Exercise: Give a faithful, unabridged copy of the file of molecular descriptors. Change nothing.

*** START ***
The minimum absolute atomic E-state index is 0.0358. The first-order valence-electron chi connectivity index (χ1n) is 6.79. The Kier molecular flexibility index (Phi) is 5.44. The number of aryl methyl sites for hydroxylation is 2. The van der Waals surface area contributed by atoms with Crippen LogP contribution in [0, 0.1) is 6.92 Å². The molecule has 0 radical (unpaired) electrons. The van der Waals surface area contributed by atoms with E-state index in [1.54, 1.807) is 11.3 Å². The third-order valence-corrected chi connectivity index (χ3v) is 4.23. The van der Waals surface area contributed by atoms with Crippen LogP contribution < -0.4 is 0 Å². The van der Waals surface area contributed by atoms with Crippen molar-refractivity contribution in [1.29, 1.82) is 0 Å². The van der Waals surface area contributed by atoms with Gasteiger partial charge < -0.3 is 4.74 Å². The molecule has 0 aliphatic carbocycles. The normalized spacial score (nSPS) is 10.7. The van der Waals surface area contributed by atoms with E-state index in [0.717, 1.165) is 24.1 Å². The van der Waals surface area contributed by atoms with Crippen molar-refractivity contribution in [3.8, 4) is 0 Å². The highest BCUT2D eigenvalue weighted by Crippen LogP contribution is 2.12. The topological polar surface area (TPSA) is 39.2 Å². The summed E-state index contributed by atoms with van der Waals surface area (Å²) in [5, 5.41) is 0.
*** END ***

The minimum absolute atomic E-state index is 0.0358. The first-order valence-electron chi connectivity index (χ1n) is 6.79. The Kier molecular flexibility index (Phi) is 5.44. The number of aryl methyl sites for hydroxylation is 2. The van der Waals surface area contributed by atoms with Crippen LogP contribution in [0, 0.1) is 6.92 Å². The molecule has 0 radical (unpaired) electrons. The van der Waals surface area contributed by atoms with E-state index in [1.54, 1.807) is 11.3 Å². The third-order valence-corrected chi connectivity index (χ3v) is 4.23. The van der Waals surface area contributed by atoms with Crippen LogP contribution < -0.4 is 0 Å². The van der Waals surface area contributed by atoms with Crippen molar-refractivity contribution in [1.29, 1.82) is 0 Å². The van der Waals surface area contributed by atoms with Gasteiger partial charge < -0.3 is 4.74 Å². The molecule has 0 aliphatic carbocycles. The normalized spacial score (nSPS) is 10.7. The van der Waals surface area contributed by atoms with E-state index in [0.717, 1.165) is 24.1 Å². The van der Waals surface area contributed by atoms with Crippen molar-refractivity contribution in [3.8, 4) is 0 Å². The highest BCUT2D eigenvalue weighted by Crippen LogP contribution is 2.12. The topological polar surface area (TPSA) is 39.2 Å². The summed E-state index contributed by atoms with van der Waals surface area (Å²) in [5, 5.41) is 0.